“Let us therefore come boldly unto the throne of grace, that we may obtain mercy, and find grace to help in time of need.” (Hebrews 4:16, KJV 1900)
I have had bosses who were so distracted, impatient, or arrogant, that I could never go to them for help in time of need. If I struggled with a task and asked for help, they would bark back at me. Perhaps they would give me a look of disdain. So, I would always be timid about going to these bosses to find help in my time of need.
The author of Hebrews has been writing about the supremacy of Jesus over the priests. In the past two blogs, we looked at two reasons. One of these is that Jesus passes through the heavens to take up His role as the great high priest in the Most Holy Place, to be our eternal mediator. The other is that He is the sympathetic great high priest who has gone through the same temptations we have, which gives us a comfortable approach to Him.
These two thoughts combine with the conclusion that we can always come to the throne of grace with boldness to find mercy and help in our time of need. Because He is our eternal high priest, He is always available to be our advocate and intercessor. Because He is sympathetic, we have confidence to approach Him.
Let us consider the Jewish-Christian audience to whom the author wrote this letter. Their background would be much different than ours. They came from a religious system that was steeped in an understanding that righteousness came from following the religious practices of circumcision, festivals, Sabbaths, and dietary restrictions. They would have to endeavor to follow the codification of the Law established by the elders. It is likely that many had family members and friends still practicing Judaism. It is also likely that they were bombarded with arguments from some of these, trying to persuade them to quit Christianity and come back. It probable that they were undergoing various forms of religious persecution. For many who intellectually assented to the truth of the gospel, the temptation to fall back into their former religious system was ever present.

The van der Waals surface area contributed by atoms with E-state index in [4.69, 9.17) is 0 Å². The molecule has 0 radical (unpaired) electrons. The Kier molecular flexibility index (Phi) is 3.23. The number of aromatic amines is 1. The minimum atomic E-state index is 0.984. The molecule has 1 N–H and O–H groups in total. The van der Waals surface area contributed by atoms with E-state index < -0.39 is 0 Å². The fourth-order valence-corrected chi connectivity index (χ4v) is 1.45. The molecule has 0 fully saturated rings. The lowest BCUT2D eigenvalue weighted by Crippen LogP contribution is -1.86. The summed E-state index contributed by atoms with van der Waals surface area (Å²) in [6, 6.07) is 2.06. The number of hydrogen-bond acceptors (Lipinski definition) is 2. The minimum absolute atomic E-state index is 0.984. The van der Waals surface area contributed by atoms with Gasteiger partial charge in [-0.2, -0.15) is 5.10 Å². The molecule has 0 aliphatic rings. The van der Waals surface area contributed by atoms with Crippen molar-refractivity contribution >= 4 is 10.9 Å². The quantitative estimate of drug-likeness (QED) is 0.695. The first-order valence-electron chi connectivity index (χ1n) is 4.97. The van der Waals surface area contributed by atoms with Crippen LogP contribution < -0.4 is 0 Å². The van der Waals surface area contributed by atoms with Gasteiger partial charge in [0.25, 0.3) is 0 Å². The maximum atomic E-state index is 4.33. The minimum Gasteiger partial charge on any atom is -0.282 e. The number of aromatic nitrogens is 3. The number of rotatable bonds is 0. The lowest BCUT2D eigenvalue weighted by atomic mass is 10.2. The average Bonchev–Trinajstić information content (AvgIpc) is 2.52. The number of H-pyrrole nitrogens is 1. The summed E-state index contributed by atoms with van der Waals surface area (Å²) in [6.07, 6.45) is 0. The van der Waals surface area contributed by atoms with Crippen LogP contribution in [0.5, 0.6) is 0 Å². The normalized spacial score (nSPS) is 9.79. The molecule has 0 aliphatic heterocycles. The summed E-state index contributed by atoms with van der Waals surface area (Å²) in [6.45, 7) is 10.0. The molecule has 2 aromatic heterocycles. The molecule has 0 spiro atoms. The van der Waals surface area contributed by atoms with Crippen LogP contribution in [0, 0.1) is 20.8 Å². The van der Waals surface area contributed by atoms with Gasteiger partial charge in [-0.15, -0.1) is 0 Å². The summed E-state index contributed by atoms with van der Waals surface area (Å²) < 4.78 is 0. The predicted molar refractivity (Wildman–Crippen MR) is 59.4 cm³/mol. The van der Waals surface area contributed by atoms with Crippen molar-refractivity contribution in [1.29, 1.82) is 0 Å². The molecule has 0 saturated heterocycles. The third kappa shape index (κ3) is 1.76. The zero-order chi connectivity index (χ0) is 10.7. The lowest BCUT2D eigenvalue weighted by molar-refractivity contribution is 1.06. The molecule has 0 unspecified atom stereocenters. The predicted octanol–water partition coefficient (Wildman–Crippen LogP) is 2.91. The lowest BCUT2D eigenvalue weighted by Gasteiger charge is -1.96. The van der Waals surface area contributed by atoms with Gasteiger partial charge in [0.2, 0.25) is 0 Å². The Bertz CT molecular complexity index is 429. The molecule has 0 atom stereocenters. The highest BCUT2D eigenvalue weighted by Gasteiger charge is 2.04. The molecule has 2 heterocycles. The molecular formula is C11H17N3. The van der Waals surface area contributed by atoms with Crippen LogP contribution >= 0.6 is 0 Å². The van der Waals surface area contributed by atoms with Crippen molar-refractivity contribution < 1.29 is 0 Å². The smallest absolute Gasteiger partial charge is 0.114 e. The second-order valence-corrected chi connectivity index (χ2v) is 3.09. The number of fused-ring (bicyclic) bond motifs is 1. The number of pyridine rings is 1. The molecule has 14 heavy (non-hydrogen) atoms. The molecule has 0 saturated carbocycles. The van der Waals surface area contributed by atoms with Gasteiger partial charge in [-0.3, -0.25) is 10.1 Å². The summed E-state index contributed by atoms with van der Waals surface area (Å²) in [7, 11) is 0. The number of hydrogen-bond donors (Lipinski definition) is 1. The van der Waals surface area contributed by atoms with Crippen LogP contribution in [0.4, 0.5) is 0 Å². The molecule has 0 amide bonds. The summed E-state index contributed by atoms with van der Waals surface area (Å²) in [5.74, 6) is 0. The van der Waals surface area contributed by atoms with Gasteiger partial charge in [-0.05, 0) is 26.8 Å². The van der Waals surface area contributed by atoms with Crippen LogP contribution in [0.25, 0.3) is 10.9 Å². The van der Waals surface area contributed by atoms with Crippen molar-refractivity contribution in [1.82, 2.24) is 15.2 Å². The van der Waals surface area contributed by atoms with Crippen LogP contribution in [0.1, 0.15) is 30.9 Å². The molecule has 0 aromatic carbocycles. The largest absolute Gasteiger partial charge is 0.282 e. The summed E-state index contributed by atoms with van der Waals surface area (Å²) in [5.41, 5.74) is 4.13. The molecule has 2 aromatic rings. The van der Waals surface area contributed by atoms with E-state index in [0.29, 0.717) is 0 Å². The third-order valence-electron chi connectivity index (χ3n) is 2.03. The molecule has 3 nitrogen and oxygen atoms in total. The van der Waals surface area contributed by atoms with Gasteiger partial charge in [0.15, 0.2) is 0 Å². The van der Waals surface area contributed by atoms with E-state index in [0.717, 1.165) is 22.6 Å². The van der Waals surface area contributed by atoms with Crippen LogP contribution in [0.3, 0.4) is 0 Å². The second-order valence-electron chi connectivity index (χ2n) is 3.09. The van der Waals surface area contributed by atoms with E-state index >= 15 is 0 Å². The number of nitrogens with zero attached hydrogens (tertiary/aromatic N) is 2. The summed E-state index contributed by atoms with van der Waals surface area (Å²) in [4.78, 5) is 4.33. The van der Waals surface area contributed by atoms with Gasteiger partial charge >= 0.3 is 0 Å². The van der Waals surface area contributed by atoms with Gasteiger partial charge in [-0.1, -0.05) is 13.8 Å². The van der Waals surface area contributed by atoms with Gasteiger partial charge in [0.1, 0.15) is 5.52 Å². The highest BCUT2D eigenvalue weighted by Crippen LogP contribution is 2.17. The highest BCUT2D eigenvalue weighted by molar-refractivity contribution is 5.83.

This temptation to fall back along with all the other temptations they might encounter could be more than we might understand. Yet, often when we are struggling in a trial, there is a temptation to say, “What’s the use? This Christian thing is just not working. Why not give it up? Eat drink and be merry.” In these times of temptation, it is great to know we have a sympathetic high priest to whom we may go with boldness.
The author tells us to go with boldness to the throne of grace to find mercy and help in our time of need. The word translated boldness in the KJV, parresia¸ refers to boldness, confidence, and courage in speaking. We are encouraged to go to Jesus and speak openly, honestly, and with bold confidence, when we have struggles. It is ok to be like the man that had the boy with the unclean spirit who went to Jesus for help and cried out, “Lord, I believe; help thou mine unbelief.” (Mark 9:24, KJV 1900)
When you are tempted to give it all up, cry out to Jesus for help. Do so boldly and confidently. He tells us that He will give us mercy and help in our time of need.